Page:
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Re: [Glossary] Definition of a portable document (and other things...)

From: Jean Kaplansky <jkaplansky@safaribooksonline.com>
Date: Fri, 4 Sep 2015 14:02:32 -0400
Message-ID: <CAHY73a5iTxHJZXd92Mr8+7ggjsC_9GL4YcSt9qt+=10wrMjB=w@mail.gmail.com>
To: Deborah Kaplan <dkaplan@safaribooksonline.com>
Cc: Leonard Rosenthol <lrosenth@adobe.com>, Ivan Herman <ivan@w3.org>, W3C Digital Publishing IG <public-digipub-ig@w3.org>, Ralph Swick <swick@w3.org>, Bill Kasdorf <bkasdorf@apexcovantage.com>, Bill McCoy <bmccoy@idpf.org>
I think the missing word here is some form of "curation." Humans curate.
Machines do not curate without human instruction (or markup determined by a
human).

Other than this one exception, +1 to Deborah's comments. They're spot on.

-Jean (Ivan!!! Please post for me? Thanks!)

Jean Kaplansky
Content Manager
Safari

email: jkaplansky@safaribooksonline.com
twitter: @jeankaplansky

On Fri, Sep 4, 2015 at 1:28 PM, Deborah Kaplan <
dkaplan@safaribooksonline.com> wrote:

>
>
> On Fri, Sep 4, 2015 at 11:25 AM, Leonard Rosenthol <lrosenth@adobe.com>
> wrote:
>
>> Your personal website COULD be a document and in fact you might want to
>> “package it up” and archive it away as such.
>>
>
> Sure, it could be. But it isn't. The definition of a portable document
> must not to be so general that  it includes every collection of resources
> that could theoretically exist in the format we define as "portable."
>
> That's why I used the term "editorial constructed." Ivan took exception to
> the word "editor," although in this case I am distinguishing between the
> concept of "editor" and the concept of "editorial." In fact, you make the
> distinction for me yourself, right here, Leonard:
>
> “unrelated” is only a current state in the mind of a single person.  The
>> simple act of making a collection of them has now made them related.  And
>> that act of collecting them together (by human or machine) is the
>> “editorial construct”.
>>
>
> The simple act of making a collection of them has made them " editorially
> constructed." However, when you say that active collecting them together --
> by human or machine -- is the editorial construct. I would argue that
> something does not become a portable document because a spider crawled the
> site and generated a sitemap file. That can be *one* method by which
> portable documents are created (e.g., I can make the decision that I would
> like to create a document which is my entire site, so I build a spider to
> generate a collection). However, the mere act of having a machine generated
> collection doesn't make something a document.
>
> For what it's worth, I think this is an inherent danger in creating
> explicit definitions, although of course I see the value in doing so as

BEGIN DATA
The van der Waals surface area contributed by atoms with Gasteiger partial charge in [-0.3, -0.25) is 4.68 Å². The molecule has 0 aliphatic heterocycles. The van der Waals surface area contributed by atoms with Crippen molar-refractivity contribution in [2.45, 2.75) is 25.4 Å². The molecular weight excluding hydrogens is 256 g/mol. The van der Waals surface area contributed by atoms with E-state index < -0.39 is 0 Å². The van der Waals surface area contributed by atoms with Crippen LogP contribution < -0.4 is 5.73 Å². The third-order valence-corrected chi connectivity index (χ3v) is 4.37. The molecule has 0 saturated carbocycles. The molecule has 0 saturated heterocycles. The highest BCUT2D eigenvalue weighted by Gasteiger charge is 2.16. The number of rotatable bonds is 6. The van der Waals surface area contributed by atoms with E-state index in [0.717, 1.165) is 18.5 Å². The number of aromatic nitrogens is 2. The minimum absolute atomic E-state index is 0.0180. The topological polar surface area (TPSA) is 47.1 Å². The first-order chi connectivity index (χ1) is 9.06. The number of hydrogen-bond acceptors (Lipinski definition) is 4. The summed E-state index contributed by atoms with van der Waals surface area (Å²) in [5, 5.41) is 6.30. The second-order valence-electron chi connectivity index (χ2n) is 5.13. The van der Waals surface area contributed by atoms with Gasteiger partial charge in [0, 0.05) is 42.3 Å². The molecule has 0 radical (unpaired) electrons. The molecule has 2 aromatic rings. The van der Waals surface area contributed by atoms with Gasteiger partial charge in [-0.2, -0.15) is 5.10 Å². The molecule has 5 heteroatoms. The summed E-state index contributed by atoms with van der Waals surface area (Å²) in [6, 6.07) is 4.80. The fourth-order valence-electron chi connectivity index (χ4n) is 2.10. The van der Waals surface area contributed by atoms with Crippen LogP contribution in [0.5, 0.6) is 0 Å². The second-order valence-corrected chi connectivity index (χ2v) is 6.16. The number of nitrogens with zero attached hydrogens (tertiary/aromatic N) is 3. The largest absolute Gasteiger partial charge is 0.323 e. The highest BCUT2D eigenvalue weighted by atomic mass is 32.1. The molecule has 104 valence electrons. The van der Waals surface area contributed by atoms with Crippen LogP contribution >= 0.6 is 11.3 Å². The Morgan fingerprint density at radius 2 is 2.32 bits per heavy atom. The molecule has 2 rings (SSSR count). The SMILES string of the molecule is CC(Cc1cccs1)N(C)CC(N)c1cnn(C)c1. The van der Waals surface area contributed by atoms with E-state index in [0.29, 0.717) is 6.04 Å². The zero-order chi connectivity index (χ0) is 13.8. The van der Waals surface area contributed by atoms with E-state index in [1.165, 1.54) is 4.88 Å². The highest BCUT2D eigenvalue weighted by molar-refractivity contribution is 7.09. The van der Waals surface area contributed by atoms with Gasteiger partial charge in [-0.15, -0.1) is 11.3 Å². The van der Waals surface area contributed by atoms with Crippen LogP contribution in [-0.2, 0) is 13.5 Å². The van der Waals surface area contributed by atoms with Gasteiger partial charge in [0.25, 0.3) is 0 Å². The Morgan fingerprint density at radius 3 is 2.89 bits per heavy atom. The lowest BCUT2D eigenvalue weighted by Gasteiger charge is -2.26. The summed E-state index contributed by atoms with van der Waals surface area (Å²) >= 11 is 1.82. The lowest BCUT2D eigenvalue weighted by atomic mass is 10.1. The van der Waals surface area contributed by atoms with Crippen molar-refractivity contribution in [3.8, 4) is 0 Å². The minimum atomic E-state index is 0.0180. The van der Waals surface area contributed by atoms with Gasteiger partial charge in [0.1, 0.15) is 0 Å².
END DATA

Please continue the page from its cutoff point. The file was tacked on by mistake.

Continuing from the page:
> well.
>
> The others here who have a library, archives, or information science
> background might recognize what I'm saying here, but I assert that to make
> something a document, a human choice needs to have been made to create it
> (even if the human choice was "I am going to run a web crawler and
> everything that it grabs will be a document"). Refencing Briet and those
> who followed: "There is intentionality: It is intended that the object be
> treated as evidence" and "the quality of having been placed in an
> organized, meaningful relationship with other evidence--that gives an
> object its documentary status." cf
> http://people.ischool.berkeley.edu/~buckland/digdoc.html
>
> To quote Buckland's conclusion in the link above: "Attempts to define
> digital documents are likely to remain elusive, if more than an ad hoc,
> pragmatic definition is wanted.."
>
> I know we are not going to pin down something which has eluded entire
> fields of information science. However, if we must define "document", it's
> vital to make it clear that a document is not a random collection of
> electronic files that happen to be something accessed together. They are
> constructed with intention, or compiled with intention.
>
> For what it's worth, compiled with intention can be a readerly choice, as
> well. Think about Pintrest as a (not at all portable) example. A collection
> of images of sofa cushions, curtains, and paint swatches from a variety of
> different company's websites and personal blogs does not itself construe a
> document. However, if a Pintrest user then puts together a board compiling
> all of those images, that  is a constructed document. The only implied
> consumer of that document might also be the compiler of it, but that
> doesn't make it any less a document. Nonetheless,  intellectual choices
> were a necessary part of that compilation.
>
> Deborah
>
Received on Monday, 7 September 2015 12:33:32 UTC

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